7. An article studied on cerebral malaria (malaria infecting the brain)
  8. An article studied on tuberculous meningitis
At first, we evaluated the titles and abstracts of the retrieved articles to determine the initial eligibility; and if necessary, the full articles were studied in detail in order to be selected for the review. Data were extracted by two reviewers. After a detailed study, the remaining articles were included.
Assessment of the Quality of Articles:
The quality assessment of the included articles was also a necessary task. There are many international standards for quality measurement of articles. We used the STARD (Standards for Reporting of Diagnostic Accuracy) which included quality standards for the completeness and transparency of reporting of diagnostic accuracy studies (18).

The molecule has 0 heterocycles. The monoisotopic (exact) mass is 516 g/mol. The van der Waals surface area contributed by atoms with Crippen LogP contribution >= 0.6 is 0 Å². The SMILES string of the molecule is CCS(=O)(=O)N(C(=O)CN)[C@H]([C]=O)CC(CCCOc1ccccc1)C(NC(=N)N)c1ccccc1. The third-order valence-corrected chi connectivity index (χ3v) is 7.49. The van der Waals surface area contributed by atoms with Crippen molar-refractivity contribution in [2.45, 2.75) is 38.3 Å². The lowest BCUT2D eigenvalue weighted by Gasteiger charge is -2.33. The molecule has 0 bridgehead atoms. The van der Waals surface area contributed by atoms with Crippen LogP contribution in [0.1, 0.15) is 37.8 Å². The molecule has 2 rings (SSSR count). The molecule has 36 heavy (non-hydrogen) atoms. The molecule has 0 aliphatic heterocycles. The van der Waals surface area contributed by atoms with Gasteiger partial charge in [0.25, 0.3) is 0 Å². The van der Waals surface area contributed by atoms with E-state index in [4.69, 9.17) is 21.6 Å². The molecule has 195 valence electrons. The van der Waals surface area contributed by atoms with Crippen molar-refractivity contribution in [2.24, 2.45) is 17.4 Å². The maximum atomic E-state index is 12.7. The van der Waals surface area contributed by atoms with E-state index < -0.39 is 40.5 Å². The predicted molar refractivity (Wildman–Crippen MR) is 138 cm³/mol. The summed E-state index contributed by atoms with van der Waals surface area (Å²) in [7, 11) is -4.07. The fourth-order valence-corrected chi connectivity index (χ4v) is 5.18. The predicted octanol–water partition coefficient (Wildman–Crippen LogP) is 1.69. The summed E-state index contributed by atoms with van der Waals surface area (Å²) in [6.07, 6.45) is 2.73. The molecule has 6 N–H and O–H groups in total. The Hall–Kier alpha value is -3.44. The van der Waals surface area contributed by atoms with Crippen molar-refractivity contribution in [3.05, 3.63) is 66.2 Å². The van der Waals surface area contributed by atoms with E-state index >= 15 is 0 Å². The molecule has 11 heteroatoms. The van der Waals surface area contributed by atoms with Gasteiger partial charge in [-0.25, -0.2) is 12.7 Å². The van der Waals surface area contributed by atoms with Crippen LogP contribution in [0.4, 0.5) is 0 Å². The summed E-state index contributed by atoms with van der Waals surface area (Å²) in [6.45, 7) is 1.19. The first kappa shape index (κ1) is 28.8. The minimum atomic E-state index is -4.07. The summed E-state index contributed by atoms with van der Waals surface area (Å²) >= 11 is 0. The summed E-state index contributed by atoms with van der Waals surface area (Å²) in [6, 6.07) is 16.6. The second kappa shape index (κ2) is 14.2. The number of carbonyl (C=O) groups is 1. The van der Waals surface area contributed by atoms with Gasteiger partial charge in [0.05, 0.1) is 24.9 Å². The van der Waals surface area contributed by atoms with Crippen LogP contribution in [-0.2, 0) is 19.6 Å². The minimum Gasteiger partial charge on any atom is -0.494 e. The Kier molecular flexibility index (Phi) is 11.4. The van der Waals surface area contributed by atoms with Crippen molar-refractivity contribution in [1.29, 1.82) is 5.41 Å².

Methods of Data Extraction:
After screening databases and available resources, the initial articles were selected and their data were extracted uniformly.
After eliminating the duplicate articles and reviewing the titles and abstracts, 129 articles were obtained for this review. After removing 73 unrelated records, 17 full texts were assessed for eligibility. After reading the full text of the articles, according to the inclusion and exclusion criteria mentioned in the methodology, 2 articles were included into the systematic review. In addition, 2 studies identified through bibliographic cross-reference of articles obtained (figure 1). Figure 1 summarizes the article acquisition based on the PRISMA Flow Diagram.
The studies’ characteristics are listed in table 2. The selected articles (n=4) consisted of three original studies and one case report study.